The Fresh Loaf

News & Information for Amateur Bakers and Artisan Bread Enthusiasts

Increasing my starter for a possible large bake

neoncoyote's picture

Increasing my starter for a possible large bake

I have finally produced what I think is a very well-flavored white-flour sourdough baguette after feeding my starter (stiff, refrigerated) for about three weeks. I'm excited to see what flavors it will produce as I continue to feed it.

I live in a small Alaska island town that holds a Farmer's Market throughout the spring and summer. This isn't nearly as exciting as it might sound, since very limited types of produce grow here. It does bring out people interested in offering and buying wholesome food. A friend sells her Kombucha there with great success, and I thought it would be complimentary to offer another fermented product -- which got me to thinking about selling my bread. On the one hand, I know I'm a little nuts to contemplate putting myself through that stress, but on the other hand, the reward is great when others truly enjoy something I made, that they cannot buy anywhere else. I would certainly not be taking on this project because I would expect to be well-compensated for my time...I know I will not be.

I was guardedly excited about it until I contemplated increasing my starter to an amount sufficient to make about 50 loaves. Every 3 loaves I currently make takes a cup of starter, so I'd need much, much more than I currently have. That led to other questions:

1. Is the flavor of my current bread *more* the result of using a 3-week-fed starter, or perhaps using two stretch-and-folds during the last batch's rise?

2. Would it produce a better-flavored starter to create, say, 15 new containers of starter using a small amount of my current starter in each; or to slowly increase one starter in a very large container?

I also considered how much easier it would be to also produce non-sourdough bread, including batches made with the recipes in Artisan Bread in 5 Minutes a Day; those doughs could be made far ahead of time with no starter and actually improve in taste as they're refrigerated...but those wouldn't be fermented breads...not that they have to be.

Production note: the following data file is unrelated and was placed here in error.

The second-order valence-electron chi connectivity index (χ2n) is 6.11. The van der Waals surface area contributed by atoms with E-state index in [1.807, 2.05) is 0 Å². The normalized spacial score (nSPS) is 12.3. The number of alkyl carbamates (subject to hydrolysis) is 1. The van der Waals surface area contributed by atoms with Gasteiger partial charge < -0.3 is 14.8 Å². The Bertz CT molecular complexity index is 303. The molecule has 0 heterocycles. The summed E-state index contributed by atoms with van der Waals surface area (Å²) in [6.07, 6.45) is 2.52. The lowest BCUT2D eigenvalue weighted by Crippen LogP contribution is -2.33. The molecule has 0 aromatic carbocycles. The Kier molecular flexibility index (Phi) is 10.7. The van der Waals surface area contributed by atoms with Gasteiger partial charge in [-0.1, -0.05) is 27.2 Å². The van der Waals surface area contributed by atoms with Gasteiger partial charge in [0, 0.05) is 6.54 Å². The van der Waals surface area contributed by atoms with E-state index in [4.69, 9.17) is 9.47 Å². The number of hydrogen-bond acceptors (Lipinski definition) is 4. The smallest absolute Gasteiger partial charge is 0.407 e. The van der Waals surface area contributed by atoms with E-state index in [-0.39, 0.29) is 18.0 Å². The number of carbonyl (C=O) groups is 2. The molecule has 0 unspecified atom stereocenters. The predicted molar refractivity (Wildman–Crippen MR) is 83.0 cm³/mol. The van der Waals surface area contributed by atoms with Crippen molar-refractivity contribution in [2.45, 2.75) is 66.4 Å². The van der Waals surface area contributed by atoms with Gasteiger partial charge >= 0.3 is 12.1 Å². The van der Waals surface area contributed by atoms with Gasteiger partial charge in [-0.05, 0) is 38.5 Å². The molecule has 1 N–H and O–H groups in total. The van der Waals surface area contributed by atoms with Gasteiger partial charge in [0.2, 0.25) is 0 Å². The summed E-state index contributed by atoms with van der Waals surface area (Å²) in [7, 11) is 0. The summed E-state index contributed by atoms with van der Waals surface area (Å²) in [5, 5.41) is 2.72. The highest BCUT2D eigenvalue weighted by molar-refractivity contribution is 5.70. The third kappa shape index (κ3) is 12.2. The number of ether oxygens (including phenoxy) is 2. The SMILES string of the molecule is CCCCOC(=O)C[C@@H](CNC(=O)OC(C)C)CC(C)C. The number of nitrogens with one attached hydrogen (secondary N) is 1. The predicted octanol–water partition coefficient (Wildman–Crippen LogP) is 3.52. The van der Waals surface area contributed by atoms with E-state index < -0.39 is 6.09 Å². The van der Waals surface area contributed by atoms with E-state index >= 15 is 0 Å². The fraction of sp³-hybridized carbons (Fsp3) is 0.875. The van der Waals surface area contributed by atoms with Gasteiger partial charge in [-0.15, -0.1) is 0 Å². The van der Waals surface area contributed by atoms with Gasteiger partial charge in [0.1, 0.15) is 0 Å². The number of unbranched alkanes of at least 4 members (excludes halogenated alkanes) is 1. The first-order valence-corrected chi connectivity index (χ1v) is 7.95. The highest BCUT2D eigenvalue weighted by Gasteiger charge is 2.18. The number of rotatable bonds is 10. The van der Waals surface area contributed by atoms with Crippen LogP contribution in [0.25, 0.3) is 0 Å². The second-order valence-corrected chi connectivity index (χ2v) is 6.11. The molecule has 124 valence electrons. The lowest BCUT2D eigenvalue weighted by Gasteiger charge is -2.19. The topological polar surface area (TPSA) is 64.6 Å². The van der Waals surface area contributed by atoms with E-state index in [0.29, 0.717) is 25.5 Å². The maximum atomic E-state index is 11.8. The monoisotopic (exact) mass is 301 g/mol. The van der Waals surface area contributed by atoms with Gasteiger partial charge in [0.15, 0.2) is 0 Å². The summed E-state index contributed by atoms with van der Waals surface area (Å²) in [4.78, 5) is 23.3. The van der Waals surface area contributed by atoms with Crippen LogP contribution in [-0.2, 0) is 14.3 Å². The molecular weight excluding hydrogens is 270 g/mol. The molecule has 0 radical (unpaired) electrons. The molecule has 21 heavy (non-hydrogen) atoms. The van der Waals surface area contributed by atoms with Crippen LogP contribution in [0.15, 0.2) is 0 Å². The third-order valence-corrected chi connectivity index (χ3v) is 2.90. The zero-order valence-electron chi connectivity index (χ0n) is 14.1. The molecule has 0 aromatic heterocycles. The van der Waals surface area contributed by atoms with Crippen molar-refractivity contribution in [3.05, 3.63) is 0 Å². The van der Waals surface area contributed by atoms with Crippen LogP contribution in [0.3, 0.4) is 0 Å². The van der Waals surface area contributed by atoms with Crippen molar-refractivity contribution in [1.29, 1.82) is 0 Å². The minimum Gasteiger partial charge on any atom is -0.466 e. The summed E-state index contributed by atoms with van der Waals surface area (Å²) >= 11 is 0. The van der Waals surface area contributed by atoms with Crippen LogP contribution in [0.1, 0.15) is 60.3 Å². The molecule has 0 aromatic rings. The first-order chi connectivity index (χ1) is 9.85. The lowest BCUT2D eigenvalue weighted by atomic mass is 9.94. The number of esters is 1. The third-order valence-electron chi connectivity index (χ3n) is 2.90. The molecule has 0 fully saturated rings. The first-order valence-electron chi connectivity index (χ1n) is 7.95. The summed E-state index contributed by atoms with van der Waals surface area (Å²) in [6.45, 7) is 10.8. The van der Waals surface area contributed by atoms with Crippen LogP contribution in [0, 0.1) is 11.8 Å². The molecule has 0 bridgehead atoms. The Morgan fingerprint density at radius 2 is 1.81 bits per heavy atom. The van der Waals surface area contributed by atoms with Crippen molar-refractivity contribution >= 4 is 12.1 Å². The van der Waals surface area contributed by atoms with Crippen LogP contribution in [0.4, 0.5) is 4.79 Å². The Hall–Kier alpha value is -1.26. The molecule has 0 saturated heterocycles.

Any thoughts on the sourdough questions is much appreciated, as well as lessons learned from any similar Farmer's Market-type enterprises.

Thank you!!

Davo's picture

You don;t need to "slowly increase" your starter in one big batch. DOubling it every 12 hours will get you to any volume in quick time.


Based on your notes, you want 15 cups of starter. OK let's say you have one cup worth as it comes out of the fridge. You could double/treble it's weight  and have that fully active in say 12 hours at room temp - let's say you double it to be conservative. Now you have 2 cups. 12 hours later after doubling that weight you have 4 cups (after one day). one day later you have 16 cups fully active. (so 2 days expanding it slowly, you get to 16 cups from one cup. If you kept it slightly warmer (say 25-27 celcius rather than 20 celcius), I reckon you coudl treble it each 12 hours - in which case you would have 81 cups in 48 hours (from 1 cup at start).

On flavour - once you starter is mature, I doubt size has any effect of flavour. Temp might in terms of sourness, but even then that's more what you do with the levain and bread dough, not the starter, which is really just a supply of the right proportions of acitve bugs...